Can You Feel a Bed Bug Bite?
Just the thought of tiny insects feeding on your blood at night sounds like the makings of a nightmare. While most pests attack during the day, bed bugs get you when you are most vulnerable. But don’t worry, you won’t feel it until later, which shows how sneaky these insects are at accessing their food.
How Do Bed Bugs Bite and Why Can’t You Feel It?
Given their tiny size, you can probably already suspect that their mouths won’t be that big. Bed bugs don’t have teeth like we tend to think of them. Instead, they have structures in their mouths called stylets.
These stylets are thin, sharp, and designed to easily pierce the skin without people noticing. As the stylets enter the skin, the bed bugs inject an anesthetic that numbs the area so that you won’t wake up.
The insect also injects an anticoagulant, or blood thinner, as they feed. This makes it easier for them to eat, and it makes it even harder for you to notice strange sensations that would possibly wake you up. It is also quite difficult to feel bed bugs crawling on your skin at night.
How Do You Know If You Have Been Bitten By Bed Bugs?
Approximately 30% of people might not ever develop a reaction to bed bug bites, which is why infestations are often in full force before someone realizes that there is a problem.
If you do develop symptoms from the bites, then you’ll usually notice marks on your skin that resemble what you see from mosquitoes and other biting insects. Usually, these bites are on parts of your skin exposed as you sleep, such as your face, arms, and feet.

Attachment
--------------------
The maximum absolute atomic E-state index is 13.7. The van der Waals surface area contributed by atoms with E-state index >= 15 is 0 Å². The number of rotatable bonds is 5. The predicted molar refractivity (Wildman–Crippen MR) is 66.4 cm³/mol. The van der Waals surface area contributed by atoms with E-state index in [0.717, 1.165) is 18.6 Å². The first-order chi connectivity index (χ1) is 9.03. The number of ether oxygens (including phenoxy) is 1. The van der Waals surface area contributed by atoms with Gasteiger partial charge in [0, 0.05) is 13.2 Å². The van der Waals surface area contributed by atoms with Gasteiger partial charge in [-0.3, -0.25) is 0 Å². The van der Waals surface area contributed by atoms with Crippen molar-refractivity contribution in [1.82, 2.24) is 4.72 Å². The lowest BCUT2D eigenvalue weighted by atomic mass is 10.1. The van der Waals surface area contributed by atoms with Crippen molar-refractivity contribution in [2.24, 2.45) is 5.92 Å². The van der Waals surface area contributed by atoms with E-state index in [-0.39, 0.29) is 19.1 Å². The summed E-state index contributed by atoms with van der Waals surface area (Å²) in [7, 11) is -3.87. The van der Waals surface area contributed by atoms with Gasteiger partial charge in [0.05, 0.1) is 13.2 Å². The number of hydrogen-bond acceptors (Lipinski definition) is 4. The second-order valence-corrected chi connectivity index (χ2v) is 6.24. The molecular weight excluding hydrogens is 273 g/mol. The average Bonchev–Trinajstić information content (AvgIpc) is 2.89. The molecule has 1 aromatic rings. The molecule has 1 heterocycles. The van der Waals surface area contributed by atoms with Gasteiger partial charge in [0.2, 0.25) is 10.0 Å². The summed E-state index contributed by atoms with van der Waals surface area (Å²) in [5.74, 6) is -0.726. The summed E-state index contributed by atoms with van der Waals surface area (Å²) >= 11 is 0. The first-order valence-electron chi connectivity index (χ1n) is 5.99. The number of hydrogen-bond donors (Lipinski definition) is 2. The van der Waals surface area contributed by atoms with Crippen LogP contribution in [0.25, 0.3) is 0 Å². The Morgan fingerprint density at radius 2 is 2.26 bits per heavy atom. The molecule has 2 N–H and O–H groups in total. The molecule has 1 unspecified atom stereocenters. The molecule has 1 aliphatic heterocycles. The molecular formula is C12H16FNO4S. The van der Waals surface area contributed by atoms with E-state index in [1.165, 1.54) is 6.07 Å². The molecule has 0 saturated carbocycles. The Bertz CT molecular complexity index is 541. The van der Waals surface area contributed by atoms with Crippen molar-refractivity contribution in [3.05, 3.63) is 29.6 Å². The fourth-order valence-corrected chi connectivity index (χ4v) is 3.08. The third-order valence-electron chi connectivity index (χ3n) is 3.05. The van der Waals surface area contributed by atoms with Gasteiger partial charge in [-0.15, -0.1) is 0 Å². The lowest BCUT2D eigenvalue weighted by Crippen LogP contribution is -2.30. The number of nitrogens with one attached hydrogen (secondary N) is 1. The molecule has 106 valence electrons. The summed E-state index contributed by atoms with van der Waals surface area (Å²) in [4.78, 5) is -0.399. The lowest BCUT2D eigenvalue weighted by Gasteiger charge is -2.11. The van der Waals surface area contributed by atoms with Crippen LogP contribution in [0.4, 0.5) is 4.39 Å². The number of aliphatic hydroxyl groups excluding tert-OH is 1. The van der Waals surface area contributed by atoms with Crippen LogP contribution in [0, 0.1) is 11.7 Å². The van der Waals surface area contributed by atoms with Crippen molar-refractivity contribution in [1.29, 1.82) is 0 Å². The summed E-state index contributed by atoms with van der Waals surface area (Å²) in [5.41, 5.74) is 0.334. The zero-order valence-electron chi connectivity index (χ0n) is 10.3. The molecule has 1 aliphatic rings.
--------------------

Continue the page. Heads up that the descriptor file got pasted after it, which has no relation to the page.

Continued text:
One telltale sign that you have bites from bed bugs is that they may appear in a line of three or four. This shows where the bug fed and moved again before resuming their feeding. Keep in mind that this doesn’t always happen. Multiple bugs can leave bites scattered at various sites on your body.
Since the bites may look like they are from other insects, you might need to do some detective work to find out what is going on. If you haven’t been outside where mosquitoes or biting flies might live, you should suspect your sleeping environment could be involved.
Discovering an assortment of bites soon after traveling and staying in a hotel room or bringing used furniture into your home is another sign that the bites could be from bed bugs.
How Soon Do Bed Bug Bites Show Up?
In most cases, the red marks from your skin’s reaction to the bite will show up within two to three days. However, you might notice a constantly increasing number of bites if an undiscovered infestation occurs in your home.
When Do the Bite Marks Go Away?
You can expect to live with the irritating bites for a week or two most of the time. Like other bug bites, you’ll usually find the first few days the itchiest. Then, the redness and irritation will fade until the marks are completely gone.
Leaving the bites alone as much as possible helps them go away faster. Scratching can reignite the histamine response in your skin. Plus, those scratches could cause abrasions that lead to scarring.
Can Bed Bug Bites Develop Complications?